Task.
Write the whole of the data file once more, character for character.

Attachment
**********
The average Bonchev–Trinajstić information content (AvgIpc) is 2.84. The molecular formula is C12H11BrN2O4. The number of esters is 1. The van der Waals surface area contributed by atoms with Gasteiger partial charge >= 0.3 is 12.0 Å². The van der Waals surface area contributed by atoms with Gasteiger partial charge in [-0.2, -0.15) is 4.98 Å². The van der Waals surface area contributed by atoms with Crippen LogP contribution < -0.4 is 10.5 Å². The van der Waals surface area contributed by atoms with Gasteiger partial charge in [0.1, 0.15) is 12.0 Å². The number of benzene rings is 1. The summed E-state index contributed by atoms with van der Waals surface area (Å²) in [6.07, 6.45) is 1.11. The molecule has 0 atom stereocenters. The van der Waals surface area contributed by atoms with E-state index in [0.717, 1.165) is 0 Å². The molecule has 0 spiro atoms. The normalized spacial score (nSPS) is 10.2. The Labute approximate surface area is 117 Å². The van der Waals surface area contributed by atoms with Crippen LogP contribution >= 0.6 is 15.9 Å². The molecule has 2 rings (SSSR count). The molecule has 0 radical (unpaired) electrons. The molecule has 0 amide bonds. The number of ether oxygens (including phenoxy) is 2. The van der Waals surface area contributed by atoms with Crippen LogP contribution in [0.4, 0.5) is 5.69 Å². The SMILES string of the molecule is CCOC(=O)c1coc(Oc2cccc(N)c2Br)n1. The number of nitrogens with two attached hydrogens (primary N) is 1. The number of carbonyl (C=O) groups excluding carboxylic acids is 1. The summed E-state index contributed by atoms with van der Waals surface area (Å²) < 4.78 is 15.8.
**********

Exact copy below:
The average Bonchev–Trinajstić information content (AvgIpc) is 2.84. The molecular formula is C12H11BrN2O4. The number of esters is 1. The van der Waals surface area contributed by atoms with Gasteiger partial charge >= 0.3 is 12.0 Å². The van der Waals surface area contributed by atoms with Gasteiger partial charge in [-0.2, -0.15) is 4.98 Å². The van der Waals surface area contributed by atoms with Crippen LogP contribution < -0.4 is 10.5 Å². The van der Waals surface area contributed by atoms with Gasteiger partial charge in [0.1, 0.15) is 12.0 Å². The number of benzene rings is 1. The summed E-state index contributed by atoms with van der Waals surface area (Å²) in [6.07, 6.45) is 1.11. The molecule has 0 atom stereocenters. The van der Waals surface area contributed by atoms with E-state index in [0.717, 1.165) is 0 Å². The molecule has 0 spiro atoms. The normalized spacial score (nSPS) is 10.2. The Labute approximate surface area is 117 Å². The van der Waals surface area contributed by atoms with Crippen LogP contribution >= 0.6 is 15.9 Å². The molecule has 2 rings (SSSR count). The molecule has 0 radical (unpaired) electrons. The molecule has 0 amide bonds. The number of ether oxygens (including phenoxy) is 2. The van der Waals surface area contributed by atoms with Crippen LogP contribution in [0.4, 0.5) is 5.69 Å². The SMILES string of the molecule is CCOC(=O)c1coc(Oc2cccc(N)c2Br)n1. The number of nitrogens with two attached hydrogens (primary N) is 1. The number of carbonyl (C=O) groups excluding carboxylic acids is 1. The summed E-state index contributed by atoms with van der Waals surface area (Å²) < 4.78 is 15.8.